As a minister at College Park Baptist Church in Greensboro, N.C., I am proud to serve a congregation whose members live out the Alliance of Baptists’ commitment to the pursuit of justice on a daily basis. As this work is carried out through a variety of methods and in diverse community settings, it is clear that many social justice streams continue to intersect in profound ways.
While the work done on behalf of each of these individual causes is no doubt crucial in its own right, a positive symbol that integrates visual aspects of these different movements into one design could potentially be meaningful to all communities that support basic human and civil rights for all people. The Unity Flag is an attempt to do just that, utilizing designs and colors from several human rights/social justice causes and bringing them together in one design.
Colors used include those in the rainbow flag (LGBTQ Pride), as well as those in the Transgender Pride flag. As much as possible these colors are presented as they naturally appear on the UV Spectrum, in clockwise fashion beginning with red on the lower left side of the flag. White, black, dark brown and light brown are used to represent the ideals of racial reconciliation and multicultural unity, including fair and ethical treatment of our immigrant neighbors.
Each of these colors is given equal representation in the middle of the flag, as these colors are intended to represent people of all colors throughout the world. The absence of any national or religious symbols is deliberate, as this is intended to be a design meaningful to people of all faiths and nations. The colors all meet in and emanate from the middle, symbolizing the interconnectedness and unity of all people.
I initially designed the Unity Flag in late July 2017 with my friend, graphic designer Juni Hylton, who helped me perfect the symbol. College Park, an Alliance congregational partner, had a banner made and my family and I first carried it in the FaithAction Downtown Unity Walk for Immigration Reform in Greensboro on Aug. 5, 2017. That banner now hangs in Forest Chapel at College Park.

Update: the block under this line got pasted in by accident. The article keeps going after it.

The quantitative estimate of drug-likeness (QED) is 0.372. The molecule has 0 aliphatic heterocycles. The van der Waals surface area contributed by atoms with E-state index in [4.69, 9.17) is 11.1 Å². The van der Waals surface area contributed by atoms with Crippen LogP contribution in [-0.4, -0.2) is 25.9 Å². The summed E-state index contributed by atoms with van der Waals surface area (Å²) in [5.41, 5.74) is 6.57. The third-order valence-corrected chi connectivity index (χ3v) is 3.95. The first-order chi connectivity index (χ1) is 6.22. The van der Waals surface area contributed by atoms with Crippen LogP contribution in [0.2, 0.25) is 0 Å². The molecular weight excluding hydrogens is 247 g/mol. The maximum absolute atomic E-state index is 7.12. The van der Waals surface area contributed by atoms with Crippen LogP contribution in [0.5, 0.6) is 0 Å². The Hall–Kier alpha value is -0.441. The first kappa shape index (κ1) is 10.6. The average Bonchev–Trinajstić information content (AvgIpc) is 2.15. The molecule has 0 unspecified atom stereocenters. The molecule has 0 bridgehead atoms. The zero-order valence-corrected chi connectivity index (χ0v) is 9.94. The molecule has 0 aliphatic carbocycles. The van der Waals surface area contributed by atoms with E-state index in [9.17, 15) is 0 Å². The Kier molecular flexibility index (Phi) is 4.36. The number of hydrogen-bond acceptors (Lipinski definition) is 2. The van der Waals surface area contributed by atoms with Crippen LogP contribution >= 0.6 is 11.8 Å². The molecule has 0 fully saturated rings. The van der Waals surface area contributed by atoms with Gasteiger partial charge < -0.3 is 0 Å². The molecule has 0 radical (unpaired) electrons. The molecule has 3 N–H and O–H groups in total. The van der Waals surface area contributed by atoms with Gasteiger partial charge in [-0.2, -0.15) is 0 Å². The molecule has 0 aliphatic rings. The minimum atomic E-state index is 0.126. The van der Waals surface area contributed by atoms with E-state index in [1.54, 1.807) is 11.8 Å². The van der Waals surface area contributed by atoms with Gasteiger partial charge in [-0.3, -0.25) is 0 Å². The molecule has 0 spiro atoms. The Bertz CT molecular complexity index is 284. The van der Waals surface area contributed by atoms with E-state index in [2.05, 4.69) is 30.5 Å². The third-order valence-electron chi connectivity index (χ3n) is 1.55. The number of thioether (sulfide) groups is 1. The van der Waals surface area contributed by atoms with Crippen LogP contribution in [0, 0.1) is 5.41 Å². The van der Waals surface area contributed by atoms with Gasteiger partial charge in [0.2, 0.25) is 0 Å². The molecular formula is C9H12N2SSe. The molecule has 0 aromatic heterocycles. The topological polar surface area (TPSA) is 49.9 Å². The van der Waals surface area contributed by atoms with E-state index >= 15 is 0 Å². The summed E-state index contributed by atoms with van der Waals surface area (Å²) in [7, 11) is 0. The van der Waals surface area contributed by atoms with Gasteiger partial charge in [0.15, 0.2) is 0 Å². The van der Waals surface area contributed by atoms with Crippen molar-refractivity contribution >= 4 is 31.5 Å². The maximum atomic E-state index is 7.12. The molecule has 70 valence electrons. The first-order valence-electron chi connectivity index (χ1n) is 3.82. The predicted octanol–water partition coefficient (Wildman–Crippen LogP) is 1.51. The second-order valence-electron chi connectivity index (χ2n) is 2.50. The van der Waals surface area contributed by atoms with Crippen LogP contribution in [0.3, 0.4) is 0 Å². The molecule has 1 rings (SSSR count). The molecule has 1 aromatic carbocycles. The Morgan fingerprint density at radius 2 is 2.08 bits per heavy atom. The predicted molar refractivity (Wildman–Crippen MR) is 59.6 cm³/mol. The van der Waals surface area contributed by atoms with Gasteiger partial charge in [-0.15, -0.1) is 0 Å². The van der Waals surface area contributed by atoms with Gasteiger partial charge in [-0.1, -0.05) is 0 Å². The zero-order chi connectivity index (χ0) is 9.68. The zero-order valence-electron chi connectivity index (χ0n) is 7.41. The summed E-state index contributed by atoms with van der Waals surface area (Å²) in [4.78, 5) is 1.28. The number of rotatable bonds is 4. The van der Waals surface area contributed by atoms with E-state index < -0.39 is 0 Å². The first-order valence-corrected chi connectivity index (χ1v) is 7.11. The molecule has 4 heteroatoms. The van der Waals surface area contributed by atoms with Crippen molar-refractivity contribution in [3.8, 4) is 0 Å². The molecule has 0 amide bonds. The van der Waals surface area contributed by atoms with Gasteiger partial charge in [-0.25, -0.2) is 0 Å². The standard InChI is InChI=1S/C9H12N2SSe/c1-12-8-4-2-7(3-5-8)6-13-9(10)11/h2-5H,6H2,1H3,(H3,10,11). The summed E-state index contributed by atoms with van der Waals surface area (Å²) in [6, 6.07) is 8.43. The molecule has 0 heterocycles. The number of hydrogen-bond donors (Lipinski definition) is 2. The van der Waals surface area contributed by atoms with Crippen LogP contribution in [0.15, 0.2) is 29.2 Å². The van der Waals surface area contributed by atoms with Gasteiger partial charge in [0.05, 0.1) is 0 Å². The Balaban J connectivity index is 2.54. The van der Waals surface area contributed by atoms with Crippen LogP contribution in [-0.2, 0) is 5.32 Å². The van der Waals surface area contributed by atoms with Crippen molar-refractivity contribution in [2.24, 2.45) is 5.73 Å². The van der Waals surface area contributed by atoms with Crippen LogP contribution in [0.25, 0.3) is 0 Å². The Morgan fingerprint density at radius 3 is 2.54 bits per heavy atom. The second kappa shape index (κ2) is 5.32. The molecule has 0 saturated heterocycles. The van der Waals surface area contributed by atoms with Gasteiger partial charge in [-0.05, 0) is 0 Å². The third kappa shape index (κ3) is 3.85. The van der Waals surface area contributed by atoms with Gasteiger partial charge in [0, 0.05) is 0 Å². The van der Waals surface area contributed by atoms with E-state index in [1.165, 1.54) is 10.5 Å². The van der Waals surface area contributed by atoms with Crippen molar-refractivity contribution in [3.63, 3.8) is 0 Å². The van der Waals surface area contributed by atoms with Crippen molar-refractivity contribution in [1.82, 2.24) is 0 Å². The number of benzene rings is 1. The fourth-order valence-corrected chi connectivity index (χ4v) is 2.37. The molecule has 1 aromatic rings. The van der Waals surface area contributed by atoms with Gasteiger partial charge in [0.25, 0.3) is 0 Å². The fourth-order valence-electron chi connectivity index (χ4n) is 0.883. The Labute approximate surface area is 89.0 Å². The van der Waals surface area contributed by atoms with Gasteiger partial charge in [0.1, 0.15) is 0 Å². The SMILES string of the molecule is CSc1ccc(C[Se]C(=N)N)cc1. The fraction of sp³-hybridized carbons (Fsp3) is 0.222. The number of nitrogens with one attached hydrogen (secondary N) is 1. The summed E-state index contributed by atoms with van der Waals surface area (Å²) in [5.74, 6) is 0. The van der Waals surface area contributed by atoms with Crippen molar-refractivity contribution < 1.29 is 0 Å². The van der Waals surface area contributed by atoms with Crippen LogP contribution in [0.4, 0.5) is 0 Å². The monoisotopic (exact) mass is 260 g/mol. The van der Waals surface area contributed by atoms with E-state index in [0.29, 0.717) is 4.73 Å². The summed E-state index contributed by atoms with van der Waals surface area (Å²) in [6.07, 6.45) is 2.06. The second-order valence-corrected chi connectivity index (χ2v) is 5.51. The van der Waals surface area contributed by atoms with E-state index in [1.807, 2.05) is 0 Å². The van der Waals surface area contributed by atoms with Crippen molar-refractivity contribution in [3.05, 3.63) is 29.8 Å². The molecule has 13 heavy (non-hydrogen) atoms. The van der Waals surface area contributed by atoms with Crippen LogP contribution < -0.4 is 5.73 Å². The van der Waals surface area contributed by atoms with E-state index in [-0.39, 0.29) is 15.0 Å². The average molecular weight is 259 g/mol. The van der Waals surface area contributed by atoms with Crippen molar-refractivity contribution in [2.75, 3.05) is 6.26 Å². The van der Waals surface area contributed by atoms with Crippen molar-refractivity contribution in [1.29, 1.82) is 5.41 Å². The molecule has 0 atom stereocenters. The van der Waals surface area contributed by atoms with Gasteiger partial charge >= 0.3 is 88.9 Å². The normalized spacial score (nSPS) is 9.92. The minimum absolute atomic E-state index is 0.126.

We have since had several batches of car magnets made, which are now being displayed by College Park members and others throughout the Piedmont Triad and beyond as a symbol of basic human and civil rights for all people. We continue to offer Unity Flag car magnets at College Park, requesting an offering of $1 each, which is what the magnets cost to produce.
Any additional funds received from the magnets go directly toward College Park’s activities in the local community that support the causes the Unity Flag represents. We ask that those who purchase magnets consider taking at least one more than they need. This way, as a ministry, they can have a magnet available to offer the stranger that asks about the design. The hope is that these magnets will lead to engaging and necessary conversations about the causes the Unity Flag represents, thereby spreading the word of love, understanding, compassion and justice for all.
I’d love to see the Unity Flag become a positive and unifying symbol for communities across the country and even around the world. As the Unity Flag represents ideals that intimately align with the values of the Alliance of Baptists, I am hopeful that you might find a place for this symbol in your congregation and local community.
Please consider using the design, available at the link below, for any products that might lead to important conversations about social justice, and please be sure that any profits from these products go directly back toward the causes the Unity Flag represents in your local community. Car magnets are a visible, inexpensive and easy way to get started! A high-resolution image of the Unity Flag design and a description of the flag are available for free at www.facebook.com/unityflag2017. Christian McIvor, Assistant Minister at College Park Baptist Church in Greensboro, N.C., can be reached at email@example.com.